New Forest Pony
About New Forest Pony
The New Forest Pony is named after the New Forest, which is located in Hampshire in southern England, as that is the location where these ponies originated from. But this pony is actually one of nine native breeds from the U.K. And it is believed that ponies have been grazing in the New Forest area for thousands of years. Experts also think that New Forest Ponies, in particular, have been living there since 1016, but it is difficult to trace the exact origins of this pony breed.
Over time, New Forest Ponies mixed with quite a few other equine breeds, either naturally or as a result of human intervention. And it is believed that, from around the 1800s onward, several equine breeds were used to help improve the New Forest Pony bloodline. The breeds that mixed with the New Forest Pony included the Thoroughbred and the Arabian, as well as the Welsh Pony, the Dartmoor Pony, and the Exmoor Pony. Others included the Hackney Horse, the Fell Pony, the Dales Pony, and the Highland Pony. As a result, the New Forest Pony has genes that are more diverse than other British equine breeds. However, the breed was also influenced by the environment that it lived in, so these animals have become rather hardy and tough.
The New Forest Pony has a friendly and docile temperament.
Today, the New Forest Pony is a popular breed around the world, as these horses have been exported to countries including Australia, the United States, France, Sweden, and Canada, as a few examples, since the 1950s. These ponies can be used as driving horses and as leisure horses, and they also do well in areas like jumping and dressage, thanks to their physique and personality.
One of the many reasons why the New Forest Pony has become such a popular breed is because of its friendly and docile temperament. These gentle yet strong and sturdy ponies are typically easy to train, and they are also multi-talented, intelligent, quiet, versatile, and willing to please. Plus, compared to other native pony breeds from the British Isles, the New Forest Pony is the one that is the least afraid of people. For these reasons, the ponies can be used in everything from endurance riding and general riding, to jumping, work, and dressage.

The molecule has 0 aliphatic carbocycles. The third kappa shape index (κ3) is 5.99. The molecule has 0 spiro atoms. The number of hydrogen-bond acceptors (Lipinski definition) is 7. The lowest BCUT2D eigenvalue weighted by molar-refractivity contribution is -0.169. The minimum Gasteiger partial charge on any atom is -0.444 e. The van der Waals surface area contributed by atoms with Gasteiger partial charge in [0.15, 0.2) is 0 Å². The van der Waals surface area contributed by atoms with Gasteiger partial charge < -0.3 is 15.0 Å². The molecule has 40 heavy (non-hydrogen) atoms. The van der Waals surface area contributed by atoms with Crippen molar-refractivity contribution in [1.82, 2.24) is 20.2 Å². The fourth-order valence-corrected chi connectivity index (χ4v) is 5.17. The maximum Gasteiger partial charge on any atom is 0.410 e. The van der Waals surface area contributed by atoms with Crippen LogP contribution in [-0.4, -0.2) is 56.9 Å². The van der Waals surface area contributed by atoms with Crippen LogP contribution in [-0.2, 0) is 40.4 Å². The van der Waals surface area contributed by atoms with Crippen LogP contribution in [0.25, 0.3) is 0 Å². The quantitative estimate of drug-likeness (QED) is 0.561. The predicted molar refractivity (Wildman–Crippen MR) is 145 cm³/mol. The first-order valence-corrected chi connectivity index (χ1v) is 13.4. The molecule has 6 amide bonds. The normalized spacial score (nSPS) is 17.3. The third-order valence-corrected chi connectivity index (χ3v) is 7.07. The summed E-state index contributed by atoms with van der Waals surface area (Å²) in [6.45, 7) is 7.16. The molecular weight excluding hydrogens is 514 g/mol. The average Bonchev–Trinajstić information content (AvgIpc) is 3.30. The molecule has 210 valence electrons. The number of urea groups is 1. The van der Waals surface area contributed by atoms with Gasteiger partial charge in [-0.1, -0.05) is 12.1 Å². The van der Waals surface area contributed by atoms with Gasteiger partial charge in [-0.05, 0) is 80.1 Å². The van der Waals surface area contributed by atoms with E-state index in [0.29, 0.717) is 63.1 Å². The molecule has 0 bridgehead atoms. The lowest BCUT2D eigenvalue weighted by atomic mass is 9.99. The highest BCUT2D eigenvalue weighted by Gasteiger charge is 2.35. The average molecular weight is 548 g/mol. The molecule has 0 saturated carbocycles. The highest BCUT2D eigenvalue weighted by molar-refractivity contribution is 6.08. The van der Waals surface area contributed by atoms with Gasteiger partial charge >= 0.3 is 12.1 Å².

When it comes to height, the New Forest Pony doesn’t have a lower limit.
When it comes to height, the New Forest Pony actually does not have a lower limit. But the maximum height for this breed is 14.2 hands. Also, when you look at the body of a New Forest Pony, you might even notice that this breed is more like a horse than a pony. And these ponies are considered hardy with straight action.
A New Forest Pony should feature strong quarters and sloping shoulders, along with a short back, short neck, and long head. You will also notice good depth, feet that are round and hard, and limbs that are straight.
The body should be strong enough to carry an adult, as well as narrow enough to carry a small child. However, smaller New Forest Ponies likely won’t be able to carry adults at all.
The New Forest Pony is hardy and strong.
Most often, the New Forest Pony is either gray, chestnut, or bay in color. However, the New Forest Pony could actually showcase any color except cream with blue eyes, skewbald, and piebald. Also, light chestnut and palomino, as well as cream with dark eyes, are ineligible as licensed stallions, so you will only find mares and geldings sporting light chestnut and palomino colors. Blue eyes are never permitted, and there are also limitations with regards to white markings. For example, white markings are only allowed on the lower legs and on the head, as long they are not behind the head, above the metacarpal bone of the foreleg at the bend in the pony’s knee, or above the area of the pony’s hock on the hind leg.
When it comes to grooming your New Forest Pony, the same basic routine that could be used for any other horse breed will be sufficient. Investing in an equine grooming kit that contains various brushes will allow you to get the job done while bonding with your pet. Plus, every grooming session is a great opportunity to examine your pony’s body and hooves for any signs of infection or injuries that need to be treated promptly.
Using with a curry comb is a good way to start your pony’s grooming session. Using circular movements, you could use this comb to remove debris, dirt, and excess hair from your pet’s body. A body finishing brush could help you clean more sensitive areas like your pony’s legs while removing even more debris and loose hair. And a shedding blade, along with a dandy brush, could both be used to clean the coat even more. Once your pony’s coat is clean and shiny, you could use a damp, soft cloth to clean around the eyes and ears. A mane comb and a tail brush could also be used to ensure your pony’s mane and tail are free of tangles and look soft and smooth. Finally, a hoof pick could be used to completely clean out the hooves. And if you ever need to bathe your pony, opting for a gentle shampoo designed for horses is best.
Photo credit: Cherry Walters/Shutterstock; Jamie osborn/Shutterstock; CBCK/Shutterstock
Lisa Selvaggio is a freelance writer and editor, and our resident cats-pert, with certifications in pet nutrition and pet first aid. She enjoys producing content that helps people understand animals better so they can give their pets a safe and happy home.
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